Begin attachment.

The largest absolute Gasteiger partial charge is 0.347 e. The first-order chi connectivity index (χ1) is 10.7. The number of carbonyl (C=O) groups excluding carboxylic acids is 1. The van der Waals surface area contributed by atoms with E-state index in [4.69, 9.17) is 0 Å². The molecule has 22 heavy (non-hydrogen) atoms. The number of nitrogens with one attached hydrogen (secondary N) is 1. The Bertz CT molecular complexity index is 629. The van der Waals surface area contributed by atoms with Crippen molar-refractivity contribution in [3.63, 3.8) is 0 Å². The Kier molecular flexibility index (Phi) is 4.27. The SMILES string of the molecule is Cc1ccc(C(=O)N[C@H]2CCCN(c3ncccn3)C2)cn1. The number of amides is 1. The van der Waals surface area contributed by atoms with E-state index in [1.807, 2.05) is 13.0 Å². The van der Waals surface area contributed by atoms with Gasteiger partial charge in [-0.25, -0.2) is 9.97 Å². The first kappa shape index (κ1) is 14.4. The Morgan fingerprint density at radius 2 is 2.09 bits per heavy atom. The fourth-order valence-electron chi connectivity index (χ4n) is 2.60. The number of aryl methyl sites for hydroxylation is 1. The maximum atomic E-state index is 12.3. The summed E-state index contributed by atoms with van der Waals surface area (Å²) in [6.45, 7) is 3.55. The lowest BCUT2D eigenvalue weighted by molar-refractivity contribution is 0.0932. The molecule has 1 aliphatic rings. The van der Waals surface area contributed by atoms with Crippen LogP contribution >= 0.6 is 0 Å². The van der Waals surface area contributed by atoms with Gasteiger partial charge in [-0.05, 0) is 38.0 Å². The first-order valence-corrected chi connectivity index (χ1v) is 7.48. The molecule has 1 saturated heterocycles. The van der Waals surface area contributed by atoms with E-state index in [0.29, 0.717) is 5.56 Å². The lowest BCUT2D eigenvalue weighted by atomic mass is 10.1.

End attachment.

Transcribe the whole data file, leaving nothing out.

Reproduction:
The largest absolute Gasteiger partial charge is 0.347 e. The first-order chi connectivity index (χ1) is 10.7. The number of carbonyl (C=O) groups excluding carboxylic acids is 1. The van der Waals surface area contributed by atoms with E-state index in [4.69, 9.17) is 0 Å². The molecule has 22 heavy (non-hydrogen) atoms. The number of nitrogens with one attached hydrogen (secondary N) is 1. The Bertz CT molecular complexity index is 629. The van der Waals surface area contributed by atoms with Crippen molar-refractivity contribution in [3.63, 3.8) is 0 Å². The Kier molecular flexibility index (Phi) is 4.27. The SMILES string of the molecule is Cc1ccc(C(=O)N[C@H]2CCCN(c3ncccn3)C2)cn1. The number of amides is 1. The van der Waals surface area contributed by atoms with E-state index in [1.807, 2.05) is 13.0 Å². The van der Waals surface area contributed by atoms with Gasteiger partial charge in [-0.25, -0.2) is 9.97 Å². The first kappa shape index (κ1) is 14.4. The Morgan fingerprint density at radius 2 is 2.09 bits per heavy atom. The fourth-order valence-electron chi connectivity index (χ4n) is 2.60. The number of aryl methyl sites for hydroxylation is 1. The maximum atomic E-state index is 12.3. The summed E-state index contributed by atoms with van der Waals surface area (Å²) in [6.45, 7) is 3.55. The lowest BCUT2D eigenvalue weighted by molar-refractivity contribution is 0.0932. The molecule has 1 aliphatic rings. The van der Waals surface area contributed by atoms with Crippen LogP contribution >= 0.6 is 0 Å². The van der Waals surface area contributed by atoms with Gasteiger partial charge in [-0.05, 0) is 38.0 Å². The first-order valence-corrected chi connectivity index (χ1v) is 7.48. The molecule has 1 saturated heterocycles. The van der Waals surface area contributed by atoms with E-state index in [0.29, 0.717) is 5.56 Å². The lowest BCUT2D eigenvalue weighted by atomic mass is 10.1.